Premier League clubs urged to shop local to save their nearest footballing highstreet
The English footballing pyramid is one of the most historic organisations in the world. Awash with billions of pounds of money and irresistibly magnetic to the prodigiously talented world over.
Many dream of becoming an elite footballer, playing a game they love and earning staggering sums of money in the process.
There is no doubt that luck plays a major role in youngsters making it as professional footballers. Only 180 of the 1.5 million boys and girls playing organised youth football at any one time, will make it as a Premier League professional. Stark is the commonly accepted 0.012% success rate, more break than make!
And while developing more and better home-grown players is supposedly at the heart of everything that the Premier League, and its 20 top-flight clubs, do, the requirement of at least eight homegrown players out of a squad of 25 could easily be perceived as box ticking.
“He’s one of our own”: is the chant that has come to define football through most of the last decade, but is its pertinence warranted?
Past all of the romanticism and rich history of four professional divisions comprising 92 clubs, the structure also has a genuine purpose and clear direction. And given the riches now present in the Premier League, player development often takes place in the Championship, League One or League Two.
Lower leagues in the EFL in particular have provided good building blocks for young talents; the likes of Ollie Watkins (Aston Villa, Brentford, Exeter City), Ben White (Brighton, Leeds, Peterborough, Newport County), and Jamie Vardy (Leicester, Fleetwood, Halifax, Stocksbridge Park Steels) developing their trade – helping clubs to improve but also enhancing their chances of first team football nearer the top of the pile.
So there is a clear path, but is it anywhere near as worn as it could, or should, be?
In all, OLBG’s Football Hotbeds has analysed the birth towns and cities of 1,124 home-grown stars and the results were startling, with 485 of a total 1,186 towns and cities across the UK represented, equating to a 40.89% geographical spread. To be clear that leaves 59.11% of the UK as unharnessed potential.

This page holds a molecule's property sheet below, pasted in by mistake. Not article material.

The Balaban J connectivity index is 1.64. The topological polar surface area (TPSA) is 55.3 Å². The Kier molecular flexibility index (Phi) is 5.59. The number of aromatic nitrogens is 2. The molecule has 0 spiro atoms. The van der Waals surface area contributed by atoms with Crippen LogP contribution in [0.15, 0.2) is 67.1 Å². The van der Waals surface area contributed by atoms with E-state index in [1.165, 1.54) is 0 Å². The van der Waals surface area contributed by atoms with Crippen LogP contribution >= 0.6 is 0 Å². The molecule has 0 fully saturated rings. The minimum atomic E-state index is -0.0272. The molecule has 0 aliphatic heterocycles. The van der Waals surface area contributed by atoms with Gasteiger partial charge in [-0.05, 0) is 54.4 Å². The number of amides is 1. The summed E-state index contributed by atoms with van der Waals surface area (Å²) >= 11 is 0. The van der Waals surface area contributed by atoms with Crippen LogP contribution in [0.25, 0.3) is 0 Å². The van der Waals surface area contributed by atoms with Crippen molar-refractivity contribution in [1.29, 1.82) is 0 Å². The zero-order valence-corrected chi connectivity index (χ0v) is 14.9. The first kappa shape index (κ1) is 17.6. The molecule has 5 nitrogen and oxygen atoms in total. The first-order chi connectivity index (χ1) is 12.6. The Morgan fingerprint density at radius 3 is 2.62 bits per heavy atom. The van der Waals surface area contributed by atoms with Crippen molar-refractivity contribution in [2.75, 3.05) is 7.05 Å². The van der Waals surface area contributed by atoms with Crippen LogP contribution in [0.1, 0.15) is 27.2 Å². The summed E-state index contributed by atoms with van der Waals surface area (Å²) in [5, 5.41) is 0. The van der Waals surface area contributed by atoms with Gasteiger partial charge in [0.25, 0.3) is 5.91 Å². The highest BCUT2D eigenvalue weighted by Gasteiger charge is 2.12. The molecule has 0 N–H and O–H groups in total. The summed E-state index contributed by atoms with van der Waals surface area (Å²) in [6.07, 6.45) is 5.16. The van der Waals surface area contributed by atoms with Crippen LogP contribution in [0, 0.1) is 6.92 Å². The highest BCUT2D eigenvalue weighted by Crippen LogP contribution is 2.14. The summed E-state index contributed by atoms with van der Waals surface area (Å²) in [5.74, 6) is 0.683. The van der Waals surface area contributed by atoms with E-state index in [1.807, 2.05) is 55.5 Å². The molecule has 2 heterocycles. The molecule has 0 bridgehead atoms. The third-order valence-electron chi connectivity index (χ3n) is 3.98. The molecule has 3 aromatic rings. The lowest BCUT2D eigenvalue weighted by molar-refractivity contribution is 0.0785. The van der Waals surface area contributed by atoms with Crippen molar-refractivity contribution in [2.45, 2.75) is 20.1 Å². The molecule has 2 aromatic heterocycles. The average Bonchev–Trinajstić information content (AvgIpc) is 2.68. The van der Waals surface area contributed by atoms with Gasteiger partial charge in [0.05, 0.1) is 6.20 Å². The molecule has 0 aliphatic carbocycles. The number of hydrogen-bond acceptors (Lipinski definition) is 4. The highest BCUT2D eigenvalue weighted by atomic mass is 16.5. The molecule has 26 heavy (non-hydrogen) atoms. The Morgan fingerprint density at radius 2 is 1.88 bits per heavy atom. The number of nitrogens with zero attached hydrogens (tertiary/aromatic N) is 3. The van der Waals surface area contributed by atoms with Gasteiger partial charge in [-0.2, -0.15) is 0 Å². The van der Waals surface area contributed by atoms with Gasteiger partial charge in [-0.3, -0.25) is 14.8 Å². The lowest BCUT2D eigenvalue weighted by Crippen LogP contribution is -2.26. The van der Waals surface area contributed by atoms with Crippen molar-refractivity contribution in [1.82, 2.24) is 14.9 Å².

Highest Producing Town or City for UK Born Premier League Footballers
The highest producing town or city for Premier League players is Liverpool, the tenth largest English district by population, with 498,042 residents, that has accounted for 35 top-flight stars, or 3% of the total British representation.
|Newcastle upon Tyne||7||0.62%|
Birmingham, the second city of the UK and also home to two football clubs - Birmingham City and Aston Villa - is the second biggest cog on the UK’s conveyor belt of footballing talent, with a 2.76% total contribution and 31 players.
The City of Manchester (28), Sheffield (23), Nottingham (18) make up the top five, while Glasgow (17), Middlesbrough (13), Croydon (13), London (11), and Leeds (10) complete the top 10 and the only towns and cities in the UK to achieve double figures.
Which London Boroughs Have Produced The Most Premier League Players?
The South London boroughs of Bexley, Bromley, Croydon, Greenwich, Kingston, Lambeth, Lewisham, Merton, Richmond, Southwark, Sutton, Wandsworth provided 51 of Greater London’s Premier League representatives.
With Greater London contributing 103 players in total, the ceremonial county having seen 10 of its 17 clubs compete in the top-flight across the league’s 30-year history, that amounts to 49% of the capital’s contribution.
Which Areas of The UK Have Produced The Most Premier League Footballers?
Next, 50 Premier League footballers were born out of Merseyside, with the county of Durham (49), West Midlands (45) and Manchester (40) the next to follow
|Tyne and Wear||20||1.78%|
Everton has drawn nine players from the city of Liverpool to Liverpool’s three, West Ham have had four Liverpool-born players represent the club, and it’s a 4-4 draw between the Manchester clubs, for players drawn from Manchester.
Out of the current crop of Premier League clubs, four have yet to have a player born in their respective town or city represent them across the past 30 seasons. Brentford, Tottenham, Watford and Wolves are yet to field ‘one of their own’, while the rest of the class of 2021 account for a combined 4.5% of all British players to have graced the Premier League.
Only time will tell as to whether current efforts have a significant, or at the very least desired, effect on the quantity and quality of home-grown talents that might emerge in the coming years.
And we’ll be watching. Our diary reminder is already set to crunch the numbers this time next year; it’s time that we celebrate the Premier League’s richest contributor of talent with increased fervour.
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